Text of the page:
Farewell, Tom Petty – And the Loss of a Self

Some readers of this site know well that I am a big fan of Tom Petty and the Heartbreakers. By big fan, I mean that I have traveled halfway across the country for a concert; I have seen them from the front row several times; I have seen them up to 6 times on the same tour; and I have been to over 30 shows.

You might wonder why. The music speaks to me, and always has. It’s the music of regular people, getting through a regular life, with regular troubles, sung by a man who seemed like a regular guy. And TPATH, in concert, has this amazingly obvious love for the music, the fans, and each other. It’s joyful, even when the song is sad.

On top of that, they are such incredible musicians. If you have never really listened to them, you should. Tom Petty vocals; a Mike Campbell guitar solo; Benmont Tench ripping it up on the piano; Steve Ferrone pounding out a fierce beat; Ron Blair cool as a cucumber while holding it down; and Scott Thurston doing all the things.

So, the loss of Tom Petty this week feels like a punch in the gut. It feels unreal and awful. It feels unfair. I try to take a Buddhist perspective on death, but there is no denying the pain of people left behind. I feel so very sad for his family, his friends, his bandmates and their families.

On Tuesday, I realized that I also felt a sense of loss of a part of myself. I’ve been the “lady in red” and then the “bald lady in red” at Tom Petty and the Heartbreakers shows for almost two decades now. I’ve had discussions with the crew, gotten drumsticks and picks from the band, and had playlists handed to me. Various members of the Heartbreakers have acknowledged my presence at shows in ways that were kind and funny. And there are other fans who would come up to me and say “hey, aren’t you Yersobad?” (another name in the cyber world). And now, that is gone.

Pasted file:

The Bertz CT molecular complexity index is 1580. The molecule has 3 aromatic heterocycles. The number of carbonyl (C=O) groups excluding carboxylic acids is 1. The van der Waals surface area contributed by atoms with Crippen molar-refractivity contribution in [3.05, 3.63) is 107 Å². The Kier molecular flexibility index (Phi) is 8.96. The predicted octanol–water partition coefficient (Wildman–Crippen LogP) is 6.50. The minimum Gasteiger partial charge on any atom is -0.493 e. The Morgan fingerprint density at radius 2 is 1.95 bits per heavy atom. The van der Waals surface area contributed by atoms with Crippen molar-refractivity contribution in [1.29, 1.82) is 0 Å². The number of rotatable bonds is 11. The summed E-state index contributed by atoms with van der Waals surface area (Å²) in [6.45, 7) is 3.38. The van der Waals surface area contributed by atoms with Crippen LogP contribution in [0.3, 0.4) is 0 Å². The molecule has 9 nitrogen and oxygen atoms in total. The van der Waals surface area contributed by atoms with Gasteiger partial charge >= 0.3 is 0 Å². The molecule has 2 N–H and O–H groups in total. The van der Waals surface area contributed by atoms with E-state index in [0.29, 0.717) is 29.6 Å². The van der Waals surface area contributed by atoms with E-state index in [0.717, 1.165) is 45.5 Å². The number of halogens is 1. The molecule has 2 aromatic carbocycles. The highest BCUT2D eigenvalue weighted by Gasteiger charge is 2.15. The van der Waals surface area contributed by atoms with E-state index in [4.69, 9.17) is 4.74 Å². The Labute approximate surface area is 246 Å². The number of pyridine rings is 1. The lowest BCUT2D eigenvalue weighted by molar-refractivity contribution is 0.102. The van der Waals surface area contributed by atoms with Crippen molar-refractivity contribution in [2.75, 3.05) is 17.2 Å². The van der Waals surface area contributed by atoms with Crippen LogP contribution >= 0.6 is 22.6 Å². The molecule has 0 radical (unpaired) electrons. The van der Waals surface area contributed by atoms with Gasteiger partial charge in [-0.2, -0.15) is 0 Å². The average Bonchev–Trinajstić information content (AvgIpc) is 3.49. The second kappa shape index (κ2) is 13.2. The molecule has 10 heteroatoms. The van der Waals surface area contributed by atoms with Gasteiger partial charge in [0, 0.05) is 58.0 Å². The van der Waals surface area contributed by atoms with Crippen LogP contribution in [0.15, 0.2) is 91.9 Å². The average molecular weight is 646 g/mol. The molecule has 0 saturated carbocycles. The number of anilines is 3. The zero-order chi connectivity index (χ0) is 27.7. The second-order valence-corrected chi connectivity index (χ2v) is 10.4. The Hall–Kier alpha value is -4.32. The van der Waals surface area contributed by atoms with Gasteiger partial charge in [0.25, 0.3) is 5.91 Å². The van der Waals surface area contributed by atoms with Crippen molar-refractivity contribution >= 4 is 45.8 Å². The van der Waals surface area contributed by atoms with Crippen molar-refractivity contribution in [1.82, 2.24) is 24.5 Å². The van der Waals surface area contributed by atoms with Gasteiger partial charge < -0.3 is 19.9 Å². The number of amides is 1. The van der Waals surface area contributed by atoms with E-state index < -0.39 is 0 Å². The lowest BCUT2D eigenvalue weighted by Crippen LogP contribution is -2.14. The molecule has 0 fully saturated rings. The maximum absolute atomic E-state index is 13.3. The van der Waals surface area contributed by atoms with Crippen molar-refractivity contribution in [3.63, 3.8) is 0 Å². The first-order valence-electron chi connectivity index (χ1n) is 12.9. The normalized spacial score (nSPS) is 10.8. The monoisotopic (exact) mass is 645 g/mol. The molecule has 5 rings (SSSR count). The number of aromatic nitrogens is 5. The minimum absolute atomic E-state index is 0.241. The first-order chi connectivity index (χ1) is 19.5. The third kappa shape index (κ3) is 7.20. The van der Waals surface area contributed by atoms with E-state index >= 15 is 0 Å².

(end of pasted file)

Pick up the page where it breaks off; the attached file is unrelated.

I don’t think I am alone in having my love for a band be part of who I am. When the work of musicians really speaks to us, and gives us access to something inside that feels powerful, and particularly when a musician or group is able to do that consistently, our understanding of self as a fan or a lover of that band becomes a piece of who we are.

I know that I will never follow another band in the way that I followed TPATH (literally and theoretically). I won’t invest time and money and my identity in another band in the same way. A door has been closed and a chapter of my life has ended. I knew it would eventually, but I wasn’t quite ready yet.

But, I am grateful for the music. I’m grateful for the shows. I know that I’m lucky to have seen them so many times and from so close. I’m glad to have been the bald lady in the red dress. But, I’ll miss that me, I’ll miss them, and I’ll miss Tom

Cruel to be Kind

We have spent some time this month talking about kindness at Yogawood. This has arisen from the theme of the month, drawn from a sloka from the Bhagavad Gita, which reads:

samniyama-indriya-gramam / sarvatra sama-buddhayah
te prapnuvanti mam eva / sarva-bhuta-hite ratah
Those who are able to control their senses, have equanimity of mind and rejoice in contributing to the welfare of all creatures are dear to me.
Bhagavad Gita XII.4

As we talked about this, my teacher, Beth, noted that kind and nice are not the same, and it reminded me of how often I think about this in my yoga practice, and in my life.

Being nice is often easy, but being kind is more complicated, because the kindest thing to do for another being may well not be the nicest. This holds true for the small moments in life (Does this eyeshadow look ok? Do I have to eat my vegetables?) and the major decisions (Should I quit my job to follow the band?), and everything in between. Sometimes, what we need from another, or even from the self that is the voice in our own heads, is to be told that the nice choice is the wrong choice.

This comes up often in parenting. There are so many times when it would be nice to give in, but that isn’t the kindest choice. It comes up in managing others, when you see bad options or behavior and have to ‘be mean’ and shut it down. It comes up in asana practice when bed is warm but you should go to class, or it would feel nice to take an hour long asana, but it isn’t the best choice.

Photo by Deb Roby on Flickr

Photo by Deb Roby on Flickr

When it’s not possible to be kind and nice, we can still strive for kind.